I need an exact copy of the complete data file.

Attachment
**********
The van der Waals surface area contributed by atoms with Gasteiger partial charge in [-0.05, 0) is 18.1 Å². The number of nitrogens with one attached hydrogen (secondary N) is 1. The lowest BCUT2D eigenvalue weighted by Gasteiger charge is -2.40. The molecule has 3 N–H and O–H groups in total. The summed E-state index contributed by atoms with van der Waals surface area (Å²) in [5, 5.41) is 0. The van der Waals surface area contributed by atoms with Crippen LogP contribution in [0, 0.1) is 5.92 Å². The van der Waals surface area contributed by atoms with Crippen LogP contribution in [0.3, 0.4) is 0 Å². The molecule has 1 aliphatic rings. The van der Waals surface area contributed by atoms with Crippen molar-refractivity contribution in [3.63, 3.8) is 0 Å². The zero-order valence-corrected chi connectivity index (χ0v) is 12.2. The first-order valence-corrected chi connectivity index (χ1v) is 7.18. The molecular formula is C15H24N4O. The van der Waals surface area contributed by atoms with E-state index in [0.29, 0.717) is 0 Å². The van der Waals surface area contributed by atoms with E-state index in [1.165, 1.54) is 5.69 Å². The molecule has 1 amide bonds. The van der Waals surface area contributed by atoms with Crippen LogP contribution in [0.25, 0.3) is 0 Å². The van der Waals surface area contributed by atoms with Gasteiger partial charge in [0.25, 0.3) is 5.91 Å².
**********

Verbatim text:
The van der Waals surface area contributed by atoms with Gasteiger partial charge in [-0.05, 0) is 18.1 Å². The number of nitrogens with one attached hydrogen (secondary N) is 1. The lowest BCUT2D eigenvalue weighted by Gasteiger charge is -2.40. The molecule has 3 N–H and O–H groups in total. The summed E-state index contributed by atoms with van der Waals surface area (Å²) in [5, 5.41) is 0. The van der Waals surface area contributed by atoms with Crippen LogP contribution in [0, 0.1) is 5.92 Å². The van der Waals surface area contributed by atoms with Crippen LogP contribution in [0.3, 0.4) is 0 Å². The molecule has 1 aliphatic rings. The van der Waals surface area contributed by atoms with Crippen molar-refractivity contribution in [3.63, 3.8) is 0 Å². The zero-order valence-corrected chi connectivity index (χ0v) is 12.2. The first-order valence-corrected chi connectivity index (χ1v) is 7.18. The molecular formula is C15H24N4O. The van der Waals surface area contributed by atoms with E-state index in [0.29, 0.717) is 0 Å². The van der Waals surface area contributed by atoms with E-state index in [1.165, 1.54) is 5.69 Å². The molecule has 1 amide bonds. The van der Waals surface area contributed by atoms with Crippen LogP contribution in [0.25, 0.3) is 0 Å². The van der Waals surface area contributed by atoms with Gasteiger partial charge in [0.25, 0.3) is 5.91 Å².